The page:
Engaging stakeholders in new or expanding Collective Action initiatives

1. Listening and speaking the language of business

Listening and speaking with knowledge of specific industry sectors helps to build trust with business people. Consider that decision-makers, lawyers and compliance officers may respond to different business-relevant issues and keywords according to their areas of work and experiences.

“In our context, using the word corruption can frighten stakeholders off. A softer approach might use integrity or compliance or fair competition.”

– Marie-Laure Pegie Cauchois, UNDOC Myanmar

An example of business talking to business on the same level was given by the Turkish Ethics and Reputation Society, TEİD. Listening to its wide range of corporate members – over 150 companies, representing more than 15 percent of Turkey’s GDP – helps to shape the content and communication of its initiatives. It also works with international and local chambers of commerce and professional associations.

The Association de la Construction du Québec (ACQ) developed an Integrity Program for its members in line with its deep knowledge of the construction industry and its flaws. It consulted with members through surveys and focus groups before launching the Program.

2. From “name and shame” to “name and praise”

Highlighting positive role models may be more effective than shaming companies that don’t make the grade.

"We like to point to positive examples of companies that make progress. Success stories are more inspiring than criticism. That's why we use the term name and praise, not name and shame." 

- Tetiana Kheruvimova. Tetiana worked collaboratively with the EBRD and the OECD on development of the Ukrainian Network of Integrity and Compliance (UNIC), initiated in 2017 in Ukraine, to promote the idea of doing business ethically.

Nigeria’s Corporate Governance Rating System (CGRS) lists directors that have passed the CGRS Fiduciary Awareness Certification Test on an “honour roll” on its website. This is something directors and companies can use to demonstrate their high ethical standards. It also adds to the pressure on those missing from the list.

3. Positive peer pressure

It’s natural to want to keep up with competitors – or stay ahead if you’re ahead. Providing companies with a way to benchmark and compare their compliance progress against other members can help to trigger action.

Many practitioners note that positive peer pressure can also be an incentive. Once companies see their peers obtaining results and talking about them publicly, it’s easier to get them involved.

The Maritime Anti-Corruption Network (MACN) offers each corporate member a self-evaluation form and dashboard that highlights how the company is doing in relation to its peers. This has been a powerful motivation for many companies to progress the implementation of their compliance programmes.

4. A clear, business-relevant focus

Focusing on business-relevant issues and tangible results will help engage private-sector stakeholders. Communicating clearly about what your initiative will and won’t do can help to manage expectations.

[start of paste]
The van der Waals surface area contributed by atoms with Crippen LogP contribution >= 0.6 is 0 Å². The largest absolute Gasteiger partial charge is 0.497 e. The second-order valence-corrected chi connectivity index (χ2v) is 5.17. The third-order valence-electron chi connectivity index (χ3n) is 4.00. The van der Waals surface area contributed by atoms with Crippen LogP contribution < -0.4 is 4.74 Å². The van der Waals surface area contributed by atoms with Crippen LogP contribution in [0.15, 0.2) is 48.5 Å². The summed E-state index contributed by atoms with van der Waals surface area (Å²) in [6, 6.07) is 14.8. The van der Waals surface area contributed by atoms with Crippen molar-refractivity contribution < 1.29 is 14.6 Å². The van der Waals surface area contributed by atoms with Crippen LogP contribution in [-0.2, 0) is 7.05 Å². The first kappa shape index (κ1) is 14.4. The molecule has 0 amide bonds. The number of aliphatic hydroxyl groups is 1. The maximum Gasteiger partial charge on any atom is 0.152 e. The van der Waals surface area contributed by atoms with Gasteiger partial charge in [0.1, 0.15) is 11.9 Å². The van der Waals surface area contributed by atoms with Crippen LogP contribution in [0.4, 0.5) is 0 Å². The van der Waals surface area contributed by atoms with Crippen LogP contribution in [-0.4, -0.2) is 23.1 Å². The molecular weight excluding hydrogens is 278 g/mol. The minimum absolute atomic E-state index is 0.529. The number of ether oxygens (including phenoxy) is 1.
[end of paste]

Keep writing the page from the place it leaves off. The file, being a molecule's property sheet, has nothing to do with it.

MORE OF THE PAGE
The Alliance for Integrity’s “Integrity Journey” in Argentina, Brazil and India is designed to demonstrate the link between integrity/compliance and business objectives. See these videos from Argentina and Brazil.

“The Ethics Institute develops Collective Action initiatives with a clear purpose and understanding of benefits for participants.” – Deon Rossouw, Chief Executive Director, The Ethics Institute

5. Referencing external indices

Connecting your initiative’s goals with external assessments may help attract the attention of government actors as well as the local media.

Relevant areas might be a country’s position on indices such as Transparency International’s Corruption Perceptions Index, the Basel Institute’s Basel AML Index or the World Economic Forum’s Global Competitiveness Report.

6. Windows of opportunity

Sometimes, changes in laws and the economy can open a window of opportunity to get an initiative off the ground.

In Argentina, a 2017 law on corporate criminal liability encourages companies to develop robust compliance programmes in order to mitigate the risk of financial and legal liabilities or fines. This opens a window of opportunity for Collective Action such as the Virtuous Alliance initiative of Poder Ciudadano.

7. Practical tools

If your initiative aims to set or improve standards, it is helpful to give members tools to help them achieve this.

The Alliance for Integrity offers a range of practical tools to help engage members. These include the #TheIntegrityApp and a “No excuses” pocket guide for businesses faced with corrupt demands.

The Global Compact Network Brazil initiative on integrity in the construction and engineering sector found it helpful to offer practical learning tools to members in English and Portuguese.


Of course, these are just examples of what other practitioners have found effective. It very much depends on the context of your initiative and what you’re trying to achieve. Here are a few general things to think about:

  • What are the key issues for stakeholders?
  • What keywords will attract attention – or turn people off?
  • How are you communicating what your initiative will and won’t do?
  • What are the main incentives for different stakeholders?
  • What practical tools can you offer?

If you want to talk over any of this, we’re happy to act as a sounding board. It’s our role under the Siemens Integrity Initiative to act as a free source of guidance and support to Collective Action initiatives. Contact Vanessa Hans.